The Mets come up with an Opening Day surprise for the fans, after all

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Citi Field. (paul.hadsall, via flickr)
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The Mets' new pricing plan for Opening Day is ... really something.

Twitter, and even some of the more patient and good-natured Mets blogs, came alive on Monday when the team buried a bit of good news—their decision to make single-game and small ticket packs available months earlier than in previous seasons—beneath a massive jump in prices for Opening Day, Monday April 1 against the San Diego Padres.

Last season, $42 got you a ticket in Promenade Reserved on Opening Day, which is the fancy name for the cheap seats at Citi Field. This season, those seats are going for $63, an increase of 50 percent. Promenade Reserved Infield, $55 in 2012 for Opening Day, is $84 this season, a 53 percent jump. And even the more expensive seats increased in price, with Metropolitan Box, for instance, moving from $215 per ticket to $245.

It's an odd decision, and one which seems to fly in the face of the basic rules of supply and demand.

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For many years, Opening Day was an easy sellout for the New York Mets, the way it is for teams across Major League Baseball. Even the Marlins used to draw strong crowds on Opening Day in their old stadium.

But that was not the case in 2012, when the Mets struggled to sell out Opening Day last season at their old prices. Now, they'll be asking fans to pay much more, but they're doing so months earlier.

This reflects what seems to be a club policy heading into 2013, with season ticket prices going up, some plan prices increasing dramatically, and all of it tied to access to the 2013 All-Star Game. (They're not included, of course: the perk is the right to purchase those tickets, for a lot of money.)

It will be fascinating to see just how close the 2013 Mets come to selling out Opening Day, or how many tickets will need to be given away late to pad the crowd and the announced total (which is tickets sold, not fans in seats), whatever it looks like inside the stadium.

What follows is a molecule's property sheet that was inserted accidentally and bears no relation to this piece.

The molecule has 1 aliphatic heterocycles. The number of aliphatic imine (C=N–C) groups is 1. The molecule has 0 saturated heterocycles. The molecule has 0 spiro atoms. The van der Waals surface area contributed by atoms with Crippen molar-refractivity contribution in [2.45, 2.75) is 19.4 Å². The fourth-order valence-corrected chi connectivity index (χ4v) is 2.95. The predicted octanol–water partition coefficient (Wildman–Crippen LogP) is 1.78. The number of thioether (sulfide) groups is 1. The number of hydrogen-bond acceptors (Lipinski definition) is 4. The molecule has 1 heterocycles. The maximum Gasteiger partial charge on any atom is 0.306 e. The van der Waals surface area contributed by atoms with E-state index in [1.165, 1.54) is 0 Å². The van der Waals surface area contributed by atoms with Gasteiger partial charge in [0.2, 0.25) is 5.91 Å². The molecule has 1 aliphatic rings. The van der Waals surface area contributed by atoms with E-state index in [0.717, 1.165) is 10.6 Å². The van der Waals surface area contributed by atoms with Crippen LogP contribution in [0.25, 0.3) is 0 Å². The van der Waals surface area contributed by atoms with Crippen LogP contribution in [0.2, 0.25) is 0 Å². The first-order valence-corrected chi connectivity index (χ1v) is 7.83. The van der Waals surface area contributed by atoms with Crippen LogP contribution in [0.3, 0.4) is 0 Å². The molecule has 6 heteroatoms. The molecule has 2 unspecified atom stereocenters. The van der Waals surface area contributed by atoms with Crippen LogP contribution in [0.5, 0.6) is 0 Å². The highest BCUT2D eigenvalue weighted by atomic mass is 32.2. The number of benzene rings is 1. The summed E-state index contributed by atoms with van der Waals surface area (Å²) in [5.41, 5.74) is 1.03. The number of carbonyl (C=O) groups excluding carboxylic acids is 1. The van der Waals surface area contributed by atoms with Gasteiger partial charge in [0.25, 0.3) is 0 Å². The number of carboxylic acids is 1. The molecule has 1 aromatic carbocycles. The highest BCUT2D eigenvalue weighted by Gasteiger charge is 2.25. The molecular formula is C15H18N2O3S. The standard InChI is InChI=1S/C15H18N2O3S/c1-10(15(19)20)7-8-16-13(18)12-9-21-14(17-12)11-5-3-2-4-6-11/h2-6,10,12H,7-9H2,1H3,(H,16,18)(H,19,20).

What else are the Mets doing to get their fans excited for next season? The best-case scenario for the off-season now seems to be the one in which they retain the two best players from a 74-win team. And that prospect remains very much up in the air, with the Post reporting David Wright is only a 50-50 bet to return to the team, with R.A. Dickey still unsigned as well.

My daughter, who accompanied me to that magical season finale in September, told me this morning she wanted to go to a baseball game "and see David Wright and R.A. Dickey!"

I told her I'd love to take her, but I didn't know if we'd be seeing Wright and Dickey.

"OK daddy," she replied. "Let's just watch the rest of them."

If only the grown-ups were so understanding.

Elsewhere in New York sports:

KNICKS

The 7-1 start has a lot to do with a lack of turnovers.

NETS

The Nets see what might have been when they face Dwight Howard's Lakers Tuesday night in Los Angeles.

SOCCER

The New York Cosmos have a coach, and it is Metrostars great Giovanni Savarese.

The New York Red Bulls don't have a coach, and let much of their disappointing 2012 team go Monday.

COLLEGE BASKETBALL

Top-ranked Indiana beat Georgia, while a Shabazz Muhammad-powered U.C.L.A. lost to Georgetown at the Barclays Center Monday night. Indiana will face Georgetown at Barclays Tuesday night.

In Maui, Butler beat Marquette, 72-71, on this shot.